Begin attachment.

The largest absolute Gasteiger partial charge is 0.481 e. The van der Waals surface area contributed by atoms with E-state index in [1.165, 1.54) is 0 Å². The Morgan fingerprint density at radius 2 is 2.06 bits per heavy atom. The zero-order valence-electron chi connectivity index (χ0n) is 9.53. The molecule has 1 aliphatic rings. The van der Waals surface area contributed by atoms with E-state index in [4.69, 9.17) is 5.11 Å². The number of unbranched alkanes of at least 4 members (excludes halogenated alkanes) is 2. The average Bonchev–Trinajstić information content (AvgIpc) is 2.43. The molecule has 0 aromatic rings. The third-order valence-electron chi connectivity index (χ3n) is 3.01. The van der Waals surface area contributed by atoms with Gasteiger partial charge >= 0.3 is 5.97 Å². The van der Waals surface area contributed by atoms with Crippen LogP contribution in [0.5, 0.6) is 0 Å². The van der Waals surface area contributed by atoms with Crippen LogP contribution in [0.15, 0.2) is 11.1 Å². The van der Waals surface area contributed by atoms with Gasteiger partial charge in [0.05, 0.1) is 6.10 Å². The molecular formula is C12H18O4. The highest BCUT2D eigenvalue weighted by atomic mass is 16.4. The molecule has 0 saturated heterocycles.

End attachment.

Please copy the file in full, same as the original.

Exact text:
The largest absolute Gasteiger partial charge is 0.481 e. The van der Waals surface area contributed by atoms with E-state index in [1.165, 1.54) is 0 Å². The Morgan fingerprint density at radius 2 is 2.06 bits per heavy atom. The zero-order valence-electron chi connectivity index (χ0n) is 9.53. The molecule has 1 aliphatic rings. The van der Waals surface area contributed by atoms with E-state index in [4.69, 9.17) is 5.11 Å². The number of unbranched alkanes of at least 4 members (excludes halogenated alkanes) is 2. The average Bonchev–Trinajstić information content (AvgIpc) is 2.43. The molecule has 0 aromatic rings. The third-order valence-electron chi connectivity index (χ3n) is 3.01. The van der Waals surface area contributed by atoms with Gasteiger partial charge >= 0.3 is 5.97 Å². The van der Waals surface area contributed by atoms with Crippen LogP contribution in [0.5, 0.6) is 0 Å². The van der Waals surface area contributed by atoms with Crippen LogP contribution in [0.15, 0.2) is 11.1 Å². The van der Waals surface area contributed by atoms with Gasteiger partial charge in [0.05, 0.1) is 6.10 Å². The molecular formula is C12H18O4. The highest BCUT2D eigenvalue weighted by atomic mass is 16.4. The molecule has 0 saturated heterocycles.